This week made it clearer than it ever has been before that E3 is not (and maybe never will be again) the event that it once was.
This week, video game presenter and personality Geoff Keighley announced that he will not be participating in E3 for the first time in 25 years. For those keeping scores, that means that Geoff Keighley has previously attended every E3 prior to this upcoming 2020 show.
When asked to elaborate on his decision, Keighley noted that he felt that E3 needed to “become more digital and global.” Generally speaking, it sounded like he wasn’t impressed with what E3 is becoming.
What is E3 becoming? Well, a release from the event’s organizers reveals that they want E3 to emphasize “special guest gamers, celebrities, and digital programming on the show floor.” They call for more interactive experiences and chances for fans to meet and hear from industry experts.
On the surface, these changes do not necessarily conflict with Keighley’s vision for the event, but there’s more to it than that. For instance, Sony decided to skip last year’s E3 and will do the same for this year’s show. Nintendo’s presence at the event has been minimal for years now. EA primarily relies on their own showcase outside of the official show, the Xbox team are increasingly utilizing their own digital presentations, and even the Game Awards show that Keighley hosts has become an increasingly popular venue for game announcements.
The long and short of it is that it sounds like E3 is gradually “evolving” into a video game fan convention at a time when digital media can no longer justify its former status as the destination for major reveals and announcements.
Let’s be clear about one thing right now: we’re not saying that a fan convention is inherently an awful thing. Actually, fan conventions have really only grown in popularity in recent years with shows like PAX and Comicon birthing a culture of their own. On top of that, the recently opened Star Wars: Galaxy’s Edge showcases a real desire for such grand interactive experiences. Even Nintendo is opening its own theme park which may offer similar attractions.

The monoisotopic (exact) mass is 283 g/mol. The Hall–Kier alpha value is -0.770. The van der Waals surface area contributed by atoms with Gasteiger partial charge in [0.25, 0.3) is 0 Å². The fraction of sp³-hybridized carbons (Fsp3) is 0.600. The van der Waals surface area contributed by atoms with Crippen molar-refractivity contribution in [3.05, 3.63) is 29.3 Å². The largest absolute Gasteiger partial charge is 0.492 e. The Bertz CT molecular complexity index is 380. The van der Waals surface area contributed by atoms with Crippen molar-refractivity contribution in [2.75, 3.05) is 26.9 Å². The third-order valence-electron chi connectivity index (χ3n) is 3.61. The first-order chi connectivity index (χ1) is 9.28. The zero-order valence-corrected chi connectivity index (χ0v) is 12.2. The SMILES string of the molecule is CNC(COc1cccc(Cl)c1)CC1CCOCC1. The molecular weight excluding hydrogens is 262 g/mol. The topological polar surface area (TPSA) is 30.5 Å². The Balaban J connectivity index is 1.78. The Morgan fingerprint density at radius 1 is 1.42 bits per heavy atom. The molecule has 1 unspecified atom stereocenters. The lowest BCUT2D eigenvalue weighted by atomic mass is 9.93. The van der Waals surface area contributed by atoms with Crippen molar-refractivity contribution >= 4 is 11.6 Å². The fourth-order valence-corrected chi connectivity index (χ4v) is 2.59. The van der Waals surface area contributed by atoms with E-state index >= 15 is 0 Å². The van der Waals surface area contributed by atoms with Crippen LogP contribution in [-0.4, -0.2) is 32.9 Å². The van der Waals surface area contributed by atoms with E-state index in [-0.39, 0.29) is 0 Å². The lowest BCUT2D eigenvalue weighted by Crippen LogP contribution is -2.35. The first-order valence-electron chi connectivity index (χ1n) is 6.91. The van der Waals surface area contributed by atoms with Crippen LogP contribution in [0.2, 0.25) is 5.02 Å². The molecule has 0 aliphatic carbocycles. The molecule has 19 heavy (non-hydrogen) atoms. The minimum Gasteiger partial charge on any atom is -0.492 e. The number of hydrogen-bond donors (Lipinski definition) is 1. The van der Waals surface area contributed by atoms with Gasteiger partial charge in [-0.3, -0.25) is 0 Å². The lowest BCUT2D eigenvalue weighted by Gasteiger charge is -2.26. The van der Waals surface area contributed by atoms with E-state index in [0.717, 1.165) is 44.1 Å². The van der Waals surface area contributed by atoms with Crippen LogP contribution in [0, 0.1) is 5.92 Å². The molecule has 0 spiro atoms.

It’s just that E3 never used to be a fan convention. For years, it wasn’t even open to the public. Instead, it was the one time a year when gamers had an event that not only acknowledged the thrills of the gaming industry but celebrated them. In the pre-internet days, it was one of the only real sources for information. In the early internet era, the rising popularity of video game trailers inspired gamers to stay up all night downloading them over weak connections. Even in recent years, E3 was the one place you could expect every studio to bring their big guns.
That’s just no longer the case, and it’s probably a good thing. As someone who has covered E3 for years across various platforms, I can tell you that the culture of reporting on E3 is no longer sustainable for most publications, but it’s becoming increasingly harmful to an industry that is still locked into the mentality that most of their big reveals have to come once a year. As a result, developers and websites end up stumbling over each other for their share of a rapidly shrinking spotlight.
Ideas like Nintendo’s Direct live streams and shows like The Game Awards prove that there are more ways than ever for studios to effectively showcase their works throughout the year. It’s the seemingly inevitable way of the future, and we’re shocked that it took so long for the transition to take place.
What of E3, though? There’s a degree to which you have to respect the ESA’s recognition that E3 cannot linger on in the form of its glory days. Turning it into a kind of convention for the industry that still features some major announcements is an arguably natural progression of the concept.
Still, for a generation of fans that will forever remember E3 as something larger than life itself, it’s doubtful that E3 will ever be accepted as anything besides what it was. E3 can live on as a fan convention or yearly amusement park, but in the minds of many, it’s already dead.